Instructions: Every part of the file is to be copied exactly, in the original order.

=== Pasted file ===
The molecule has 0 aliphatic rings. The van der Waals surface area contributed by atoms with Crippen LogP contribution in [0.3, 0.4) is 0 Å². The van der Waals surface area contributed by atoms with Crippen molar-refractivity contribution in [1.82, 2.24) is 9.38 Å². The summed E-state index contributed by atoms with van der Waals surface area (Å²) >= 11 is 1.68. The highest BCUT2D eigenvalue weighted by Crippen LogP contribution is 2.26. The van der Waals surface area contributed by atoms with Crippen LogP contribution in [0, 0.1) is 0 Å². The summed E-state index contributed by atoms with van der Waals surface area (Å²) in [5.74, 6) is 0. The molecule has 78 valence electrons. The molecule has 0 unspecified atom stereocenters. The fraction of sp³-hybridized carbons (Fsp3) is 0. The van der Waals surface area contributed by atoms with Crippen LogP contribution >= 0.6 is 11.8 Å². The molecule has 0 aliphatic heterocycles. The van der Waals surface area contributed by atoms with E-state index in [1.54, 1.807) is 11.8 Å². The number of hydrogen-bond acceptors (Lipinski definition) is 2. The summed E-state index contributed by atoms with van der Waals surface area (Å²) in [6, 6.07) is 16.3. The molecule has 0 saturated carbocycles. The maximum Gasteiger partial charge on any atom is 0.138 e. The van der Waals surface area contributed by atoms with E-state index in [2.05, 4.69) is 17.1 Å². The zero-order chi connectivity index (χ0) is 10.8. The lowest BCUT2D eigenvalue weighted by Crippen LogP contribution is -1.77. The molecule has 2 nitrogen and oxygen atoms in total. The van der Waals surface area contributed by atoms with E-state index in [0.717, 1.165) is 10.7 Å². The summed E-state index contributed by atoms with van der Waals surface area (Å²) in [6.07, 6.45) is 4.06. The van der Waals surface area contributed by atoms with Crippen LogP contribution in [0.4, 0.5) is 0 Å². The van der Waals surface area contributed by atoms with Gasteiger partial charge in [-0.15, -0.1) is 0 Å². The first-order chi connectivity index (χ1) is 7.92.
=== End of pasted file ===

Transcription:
The molecule has 0 aliphatic rings. The van der Waals surface area contributed by atoms with Crippen LogP contribution in [0.3, 0.4) is 0 Å². The van der Waals surface area contributed by atoms with Crippen molar-refractivity contribution in [1.82, 2.24) is 9.38 Å². The summed E-state index contributed by atoms with van der Waals surface area (Å²) >= 11 is 1.68. The highest BCUT2D eigenvalue weighted by Crippen LogP contribution is 2.26. The van der Waals surface area contributed by atoms with Crippen LogP contribution in [0, 0.1) is 0 Å². The summed E-state index contributed by atoms with van der Waals surface area (Å²) in [5.74, 6) is 0. The molecule has 78 valence electrons. The molecule has 0 unspecified atom stereocenters. The fraction of sp³-hybridized carbons (Fsp3) is 0. The van der Waals surface area contributed by atoms with Crippen LogP contribution >= 0.6 is 11.8 Å². The molecule has 0 aliphatic heterocycles. The van der Waals surface area contributed by atoms with E-state index in [1.54, 1.807) is 11.8 Å². The number of hydrogen-bond acceptors (Lipinski definition) is 2. The summed E-state index contributed by atoms with van der Waals surface area (Å²) in [6, 6.07) is 16.3. The molecule has 0 saturated carbocycles. The maximum Gasteiger partial charge on any atom is 0.138 e. The van der Waals surface area contributed by atoms with E-state index in [2.05, 4.69) is 17.1 Å². The zero-order chi connectivity index (χ0) is 10.8. The lowest BCUT2D eigenvalue weighted by Crippen LogP contribution is -1.77. The molecule has 2 nitrogen and oxygen atoms in total. The van der Waals surface area contributed by atoms with E-state index in [0.717, 1.165) is 10.7 Å². The summed E-state index contributed by atoms with van der Waals surface area (Å²) in [6.07, 6.45) is 4.06. The van der Waals surface area contributed by atoms with Crippen LogP contribution in [0.4, 0.5) is 0 Å². The van der Waals surface area contributed by atoms with Gasteiger partial charge in [-0.15, -0.1) is 0 Å². The first-order chi connectivity index (χ1) is 7.92.